I’m using the same lambda expressions you are, and I have the latest gr-burst and gr-fsk-burst. I’m running GRC 3.7.9rc1.

    Thanks for any ideas you might have!

  4. Hi Michael,
    Thanks for the feedback, I actually just went and ran a test and observed the same error you were seeing. However, upon updating to the latest gnuradio master branch, rebuilding and then updating/recompiling gr-burst, gr-eventstream, everything seems to be working happily again.
    I’m not sure whether this was an ABI incompatibility, or an actual message port bug in an earlier version, but everything does seem to be happy and working on gnuradio rev “161147d5e4d0e5951c6b6e3389353298a3eae05a”.
    I would suggest trying to do a clean build of this for now!
    Cheers,
    Tim

  5. Tim,
    Is it very easy to change the length of the fsk or psk burst? I would like to shorten it. Right now it is sending and receiving
    0000: f0 1b 67 81 92 ab 6a 18 57 77 5b 2f db 75 42 2a
    0010: 32 73 3b 49 5e a9 48 91 83 32 d9 a5 97 56 de 12
    0020: 70 8b 31 79 15 de 2d f5 5f b6 a8 33 fa f7 d9 0c
    0030: 92 56 01 89 42 4c 21 04 b8 60 21 6a 2f e3 75 cb
    0040: a7 d8 80 57 df 78 0d 4b 8a 8c 74 5b 3b 02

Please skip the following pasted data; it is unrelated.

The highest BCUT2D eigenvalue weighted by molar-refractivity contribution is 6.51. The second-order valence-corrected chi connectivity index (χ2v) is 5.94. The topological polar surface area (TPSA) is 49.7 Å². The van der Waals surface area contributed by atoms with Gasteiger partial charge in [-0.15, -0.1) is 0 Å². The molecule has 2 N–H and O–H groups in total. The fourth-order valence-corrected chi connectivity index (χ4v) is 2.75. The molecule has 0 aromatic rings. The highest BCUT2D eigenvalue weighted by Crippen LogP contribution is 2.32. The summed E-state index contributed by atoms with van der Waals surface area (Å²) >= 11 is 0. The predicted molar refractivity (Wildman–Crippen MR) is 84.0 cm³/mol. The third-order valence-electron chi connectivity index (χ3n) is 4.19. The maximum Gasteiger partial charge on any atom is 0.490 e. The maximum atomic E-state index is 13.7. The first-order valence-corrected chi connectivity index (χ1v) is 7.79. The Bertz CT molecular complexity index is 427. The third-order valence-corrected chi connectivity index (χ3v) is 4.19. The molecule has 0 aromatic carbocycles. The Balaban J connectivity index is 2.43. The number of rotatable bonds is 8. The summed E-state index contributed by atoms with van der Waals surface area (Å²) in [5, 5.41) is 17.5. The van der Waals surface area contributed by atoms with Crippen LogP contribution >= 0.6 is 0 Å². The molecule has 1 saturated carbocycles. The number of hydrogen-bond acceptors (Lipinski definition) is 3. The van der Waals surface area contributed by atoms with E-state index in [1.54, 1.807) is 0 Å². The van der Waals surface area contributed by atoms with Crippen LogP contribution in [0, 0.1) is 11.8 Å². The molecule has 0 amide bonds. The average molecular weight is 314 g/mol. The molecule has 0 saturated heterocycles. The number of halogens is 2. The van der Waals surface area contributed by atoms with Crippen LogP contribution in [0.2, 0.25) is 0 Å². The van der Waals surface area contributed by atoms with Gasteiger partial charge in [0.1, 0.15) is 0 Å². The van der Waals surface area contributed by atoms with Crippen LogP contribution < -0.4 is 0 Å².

I was going to start studying the code to see if I could just send the first eight bits (f0).
    Craig

  6. Tim,
    I would like to modify your FSK burst and PSK burst flowgraphs to send data either through two B210’s (cabled together) and/or an OSMOCOM RTL2032U (wireless) USB dongle. How difficult would it be to change from file source/sink to actual usrps? I tried a quick test using B210’s and it didn’t lock.

    Are your FSK and PSK algorithms Coherent? I am hoping that if the transmission is interrupted or interfered with, that the receiver will lock onto the signal once the transmission is resumed.

    Thanks,
    Craig

  7. Tim,
    I was able to get your FSK burst to run on a pair of B210’s through a cable, but I am struggling to get the PSK burst to run on USRPs instead of file sink and source. Is there any additional insight that you might be able to give me?
    Thanks,
    Craig

  8. I got this error while building ( In make step ) the module ( gr-burst ) but i do not know how to solve it . ?

    gr-burst/lib/length_detect_c_impl.cc:105:67: error: cannot convert ‘uint16_t* {aka short unsigned int*}’ to ‘unsigned int*’ in argument passing
    volk_32f_index_max_16u(&max_idx, &magavg[0], magavg.size());
    ^